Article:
Features & Columns

Finding a Thread of Light in Memories of a Local 'Manson Family' Murderer

Charles Manson died in prison this month. A recent Facebook thread about his 'family member' Susan Atkins (inset) sparked a lively conversation and positive memories.

Like a lotus blooming from the mud, a seedy piece of Leigh High School history has illuminated the interconnectedness of humanity. Light has emerged from darkness. Via totally unintentional journalistic adventures in Facebook crowdsourcing, several longtime locals were reunited, even if just online.

It all began with Charles Manson.

Or, to be more precise, it began with one of his family members, Susan Atkins, who spent much of her childhood in San Jose's Cambrian Park before attending Leigh High School during the initial stages of that facility's existence in the early '60s. I have written about Atkins in this very space more than once, most recently citing passages from her book, Child of Satan, Child of God, in which she recalls growing up in that neighborhood. She was found guilty of seven counts of first-degree murder and died in a Chowchilla prison in 2009.

With Manson finally kicking the bucket a couple weeks ago, I felt driven to repost that story on Facebook, not even fathoming the interconnected family of connections it would spawn. Several people only a small Kevin Bacon-degree of separation from Atkins chimed in with stories—and boy, was everyone blown away.

In the thread, Facebook friends of mine claimed they had a sister who knew Atkins or that Atkins was a second cousin. Another friend said her brother used to pick on Atkins' little brother, back when all of them were kids. Still another person remembered rifling through old yearbooks at Leigh, only to see Atkins' photo cut out and removed from the book, which doesn't surprise me at all. Growing up in that neighborhood was so abysmally boring, it probably made sense for someone to become fascinated with serial killers. In any event, the same Facebook friend also recalled seeing Atkins' photo in a yearbook at Union Junior High.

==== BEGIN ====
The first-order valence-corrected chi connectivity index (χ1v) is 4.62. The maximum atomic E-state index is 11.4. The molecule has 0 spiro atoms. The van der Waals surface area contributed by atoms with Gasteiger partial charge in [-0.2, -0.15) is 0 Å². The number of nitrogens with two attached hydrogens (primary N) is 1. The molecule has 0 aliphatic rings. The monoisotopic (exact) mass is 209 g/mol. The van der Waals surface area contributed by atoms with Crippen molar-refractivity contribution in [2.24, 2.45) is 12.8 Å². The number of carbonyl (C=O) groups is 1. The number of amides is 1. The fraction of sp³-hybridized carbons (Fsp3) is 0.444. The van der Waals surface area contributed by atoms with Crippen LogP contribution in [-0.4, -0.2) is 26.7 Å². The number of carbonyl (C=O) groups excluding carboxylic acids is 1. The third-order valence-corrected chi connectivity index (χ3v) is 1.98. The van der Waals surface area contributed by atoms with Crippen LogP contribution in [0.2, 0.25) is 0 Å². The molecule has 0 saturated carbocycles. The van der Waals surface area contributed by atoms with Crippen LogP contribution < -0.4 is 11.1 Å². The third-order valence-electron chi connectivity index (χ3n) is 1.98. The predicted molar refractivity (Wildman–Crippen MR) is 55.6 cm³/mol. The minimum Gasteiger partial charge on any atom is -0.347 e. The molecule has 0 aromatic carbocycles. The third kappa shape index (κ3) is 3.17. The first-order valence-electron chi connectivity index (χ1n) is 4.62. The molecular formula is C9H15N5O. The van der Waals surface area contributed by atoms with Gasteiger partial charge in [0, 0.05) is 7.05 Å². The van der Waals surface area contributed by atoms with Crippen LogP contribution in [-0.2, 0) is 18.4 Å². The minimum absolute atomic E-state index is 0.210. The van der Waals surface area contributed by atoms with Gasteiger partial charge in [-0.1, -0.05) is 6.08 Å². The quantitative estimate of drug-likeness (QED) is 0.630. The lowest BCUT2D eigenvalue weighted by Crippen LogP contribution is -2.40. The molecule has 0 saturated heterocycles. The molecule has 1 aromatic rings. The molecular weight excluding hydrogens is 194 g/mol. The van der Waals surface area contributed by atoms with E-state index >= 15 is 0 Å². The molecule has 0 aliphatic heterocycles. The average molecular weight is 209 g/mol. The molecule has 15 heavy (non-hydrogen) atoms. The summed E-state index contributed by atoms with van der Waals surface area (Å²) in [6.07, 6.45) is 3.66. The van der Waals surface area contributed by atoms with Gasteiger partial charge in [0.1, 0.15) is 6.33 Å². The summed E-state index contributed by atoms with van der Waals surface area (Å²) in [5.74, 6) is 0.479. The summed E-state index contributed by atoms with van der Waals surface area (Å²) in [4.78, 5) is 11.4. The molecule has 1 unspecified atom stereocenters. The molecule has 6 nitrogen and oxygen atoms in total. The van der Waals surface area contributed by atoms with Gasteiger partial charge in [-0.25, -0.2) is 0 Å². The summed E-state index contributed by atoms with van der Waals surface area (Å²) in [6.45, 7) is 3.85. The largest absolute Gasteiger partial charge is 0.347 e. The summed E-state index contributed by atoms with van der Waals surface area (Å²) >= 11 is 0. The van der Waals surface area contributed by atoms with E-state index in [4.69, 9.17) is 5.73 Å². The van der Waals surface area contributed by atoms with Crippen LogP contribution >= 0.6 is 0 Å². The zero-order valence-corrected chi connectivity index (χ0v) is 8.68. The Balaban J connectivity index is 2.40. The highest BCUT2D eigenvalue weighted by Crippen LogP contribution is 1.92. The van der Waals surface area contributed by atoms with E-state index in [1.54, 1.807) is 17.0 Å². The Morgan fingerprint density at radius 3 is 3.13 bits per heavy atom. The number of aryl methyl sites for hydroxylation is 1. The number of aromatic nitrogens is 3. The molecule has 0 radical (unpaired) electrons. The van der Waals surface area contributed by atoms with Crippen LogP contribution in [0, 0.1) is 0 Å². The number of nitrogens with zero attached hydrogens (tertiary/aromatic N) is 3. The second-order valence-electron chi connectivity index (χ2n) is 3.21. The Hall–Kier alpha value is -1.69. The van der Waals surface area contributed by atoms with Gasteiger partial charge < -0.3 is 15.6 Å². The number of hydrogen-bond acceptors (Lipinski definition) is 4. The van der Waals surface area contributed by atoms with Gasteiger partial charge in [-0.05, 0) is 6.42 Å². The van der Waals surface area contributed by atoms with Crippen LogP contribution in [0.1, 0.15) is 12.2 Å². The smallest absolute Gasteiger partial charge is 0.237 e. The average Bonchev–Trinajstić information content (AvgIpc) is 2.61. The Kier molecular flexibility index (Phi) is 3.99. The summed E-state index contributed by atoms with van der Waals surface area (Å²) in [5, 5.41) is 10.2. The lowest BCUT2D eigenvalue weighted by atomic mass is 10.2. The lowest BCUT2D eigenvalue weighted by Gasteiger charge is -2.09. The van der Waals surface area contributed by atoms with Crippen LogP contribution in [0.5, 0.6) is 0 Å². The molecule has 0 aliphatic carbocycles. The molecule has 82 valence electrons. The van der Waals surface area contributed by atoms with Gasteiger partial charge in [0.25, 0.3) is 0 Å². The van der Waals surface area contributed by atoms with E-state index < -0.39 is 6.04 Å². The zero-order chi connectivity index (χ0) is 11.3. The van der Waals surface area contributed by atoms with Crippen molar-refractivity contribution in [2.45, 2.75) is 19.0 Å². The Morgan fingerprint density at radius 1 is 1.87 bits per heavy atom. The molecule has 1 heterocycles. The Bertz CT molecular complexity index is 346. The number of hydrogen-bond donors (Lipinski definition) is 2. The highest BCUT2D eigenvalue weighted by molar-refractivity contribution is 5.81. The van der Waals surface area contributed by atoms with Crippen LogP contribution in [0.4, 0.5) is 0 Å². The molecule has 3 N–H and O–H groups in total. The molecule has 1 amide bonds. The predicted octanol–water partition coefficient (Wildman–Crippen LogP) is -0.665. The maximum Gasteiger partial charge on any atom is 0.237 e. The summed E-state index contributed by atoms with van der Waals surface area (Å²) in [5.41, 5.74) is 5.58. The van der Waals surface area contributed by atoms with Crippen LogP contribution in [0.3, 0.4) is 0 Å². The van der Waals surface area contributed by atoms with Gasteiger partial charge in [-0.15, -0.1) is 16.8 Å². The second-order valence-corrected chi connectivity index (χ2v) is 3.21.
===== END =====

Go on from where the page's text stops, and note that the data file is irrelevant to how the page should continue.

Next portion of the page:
But this was only part of the thread. Another friend, Shannon McKendry, jumped into the conversation to relay that her mom taught Atkins at Dartmouth Junior High and totally remembers the little Susan. This made sense, as it would follow that Atkins moved from school to school, judging by later autobiographical remarks and news stories.

Following McKendry's comment in the Facebook thread, longtime native David West, after recognizing his former teacher's surname, chimed in to say he was one Mrs. McKendry's students. He recalled her teaching him in seventh grade at Dartmouth. West remembered her being very nice and becoming a big influence in his pursuit of writing, helping lead him to a championship spelling bee victory over rival Union Junior High.

"I went on to editing literary magazines in high school, published writing in college, teaching voice and diction and work as an actor, stage and film," West wrote. "Not that she was totally responsible for all that, but she was one of the four or five teachers in my schooling that had the most effect on me."

McKendry, of course, was blown away. Edited for clarity, she wrote this in response: "My Mama was a wonderful teacher to me as well. I was reading at a very young age and was especially verbal because of her. I went on to win my fair share of spelling contests. I'm so very thankful for your fond recollection of her. She has always been a kind, loving, witty and fiercely intelligent lady. It gives me the warm fuzzies to know that she positively impacted your life. I will never forget your words."

The cosmic coincidences did not stop there. In another scenario sandwiched between the Gardner Community Center and the monolithic 280/87 interchange, a resident identified another person in the Susan Atkins comment thread as the guy she'd been receiving postal mail for at her current dwelling. Turns out he once lived in the same house she currently occupies, and he even built the garage she uses as an art studio. She'd already been researching the history of the house, its stories and former tenants. The two of them went on to share a thread of history together and discovered even more while posting comments in the thread that started about Susan Atkins.

Just as the old wise guys in the Far East used to say: From the darkest mud a lotus blooms. The dark side of Leigh High School has brought forth a new light.